Appalachian State University, located in Boone, N.C. has made a goal to reduce greenhouse gas emissions to near zero. Kenneth Peacock, chancellor at Appalachian State, set the standards by signing the American College and University Presidents’ Climate Commitment (ACUPCC), which began Appalachian State’s journey to becoming an innovative leader in the reductive of greenhouse gas emissions.
According to Appalachian State’s annual greenhouse gas inventory, 78 percent of the annual carbon footprint is associated with the maintenance and operations of its campus buildings. With this in mind, Appalachian State took matters into their own hands, and began implementing LED technology for all light fixtures.
Additionally, since 2007, Appalachian State has made it a goal that all new buildings and major renovations would be LEED certified; so far the university has 10 LEED-certified buildings. These improvements help reach the university's bottom line goals, but also help Appalachian State attract students. In fact, 55 percent of incoming students indicate that Appalachian State’s reputation for sustainability influenced their decision to attend the university.
Planning for the Best Results
Today, it’s nearly impossible to achieve a net-positive building without layering in building operation controls. And lighting, with its pervasive presence roughly every eight feet within a building — creates the perfect vessel for incorporating LED technology with control integration.
LED lighting can achieve an expected 50 to 70 percent energy savings, and can reach up to 80 percent savings when coupled with smart controls. Commercial buildings have a multiplicity of complex systems, such as HVAC, plumbing, smoke and fire, security and safety that must respond to dynamic conditions; and, all are candidates for greater efficiency, control and interaction to create cost savings and better experiences for the end user.
One of the most important things to keep in mind — not all LEDs are created equal! Buildings should not have to choose between quality and cost. By researching companies’ success stories, lifetime warranties and availability, you can find the right company to help with your individual building’s needs.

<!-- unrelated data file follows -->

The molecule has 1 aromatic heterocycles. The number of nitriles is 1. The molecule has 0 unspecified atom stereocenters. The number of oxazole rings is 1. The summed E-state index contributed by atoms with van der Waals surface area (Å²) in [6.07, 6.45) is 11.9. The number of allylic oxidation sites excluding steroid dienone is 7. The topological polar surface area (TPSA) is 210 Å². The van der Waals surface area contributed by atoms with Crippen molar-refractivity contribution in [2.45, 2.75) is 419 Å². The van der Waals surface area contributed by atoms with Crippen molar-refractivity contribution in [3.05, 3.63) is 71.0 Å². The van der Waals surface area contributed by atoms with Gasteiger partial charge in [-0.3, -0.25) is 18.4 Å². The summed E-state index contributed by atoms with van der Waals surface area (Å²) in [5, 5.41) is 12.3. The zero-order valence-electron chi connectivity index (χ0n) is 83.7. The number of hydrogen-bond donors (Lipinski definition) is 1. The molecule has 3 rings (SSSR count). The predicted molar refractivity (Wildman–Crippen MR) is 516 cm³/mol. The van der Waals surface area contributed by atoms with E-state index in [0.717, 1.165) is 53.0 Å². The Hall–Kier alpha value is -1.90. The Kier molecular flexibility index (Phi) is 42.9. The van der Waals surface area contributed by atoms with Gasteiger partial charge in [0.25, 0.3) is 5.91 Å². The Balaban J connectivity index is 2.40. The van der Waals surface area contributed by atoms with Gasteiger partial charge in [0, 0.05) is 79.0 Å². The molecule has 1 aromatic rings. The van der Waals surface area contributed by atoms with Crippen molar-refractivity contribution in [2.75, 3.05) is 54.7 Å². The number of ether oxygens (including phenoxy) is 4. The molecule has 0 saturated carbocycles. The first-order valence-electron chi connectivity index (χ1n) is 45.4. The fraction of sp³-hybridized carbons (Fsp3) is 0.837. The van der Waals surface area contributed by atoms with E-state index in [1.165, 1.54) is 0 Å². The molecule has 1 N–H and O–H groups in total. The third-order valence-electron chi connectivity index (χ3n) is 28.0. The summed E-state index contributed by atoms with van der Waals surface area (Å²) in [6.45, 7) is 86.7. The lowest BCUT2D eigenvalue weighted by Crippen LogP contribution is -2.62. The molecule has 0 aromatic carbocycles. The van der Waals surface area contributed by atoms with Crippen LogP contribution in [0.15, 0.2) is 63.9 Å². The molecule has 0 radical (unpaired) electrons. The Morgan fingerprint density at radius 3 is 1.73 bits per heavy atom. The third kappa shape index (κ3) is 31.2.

Implementing long-lasting and energy-efficient LED lighting adds significant value to your facility’s bottom line — giving peace of mind with the flip of a switch. LED lighting is a sound investment for the lifetime of the facility and delivers many benefits for all occupants.
By planning ahead and setting goals, net-zero or net-positive can be achievable. Starting out with the items that we require everyday such as lighting or HVAC helps facility mangers, building owners and energy managers think about materials and technologies that can produce more energy than needed and save money. Keeping these thoughts in mind can lead to more energy efficient buildings and to a more sustainable environment for all.
Today, the upfront investment to switch to LED lighting is lower than one might expect and payback can be achieved in as little as one year. The sooner building managers switch to LEDs, the sooner they will reap the benefits.
By John Casadonte, product marketing manager, lighting, Cree, Inc. John Casadonte is a vertical marketing manager at Cree, where he currently supports Cree’s Education initiative to help sustainability efforts and achieve LEED qualification for the many institutions nationwide.
This Quick Read was submitted by Naomi Millán, senior editor of Building Operating Management magazine, firstname.lastname@example.org. For more on achieving net-zero energy, go to http://www.facilitiesnet.com/13540bom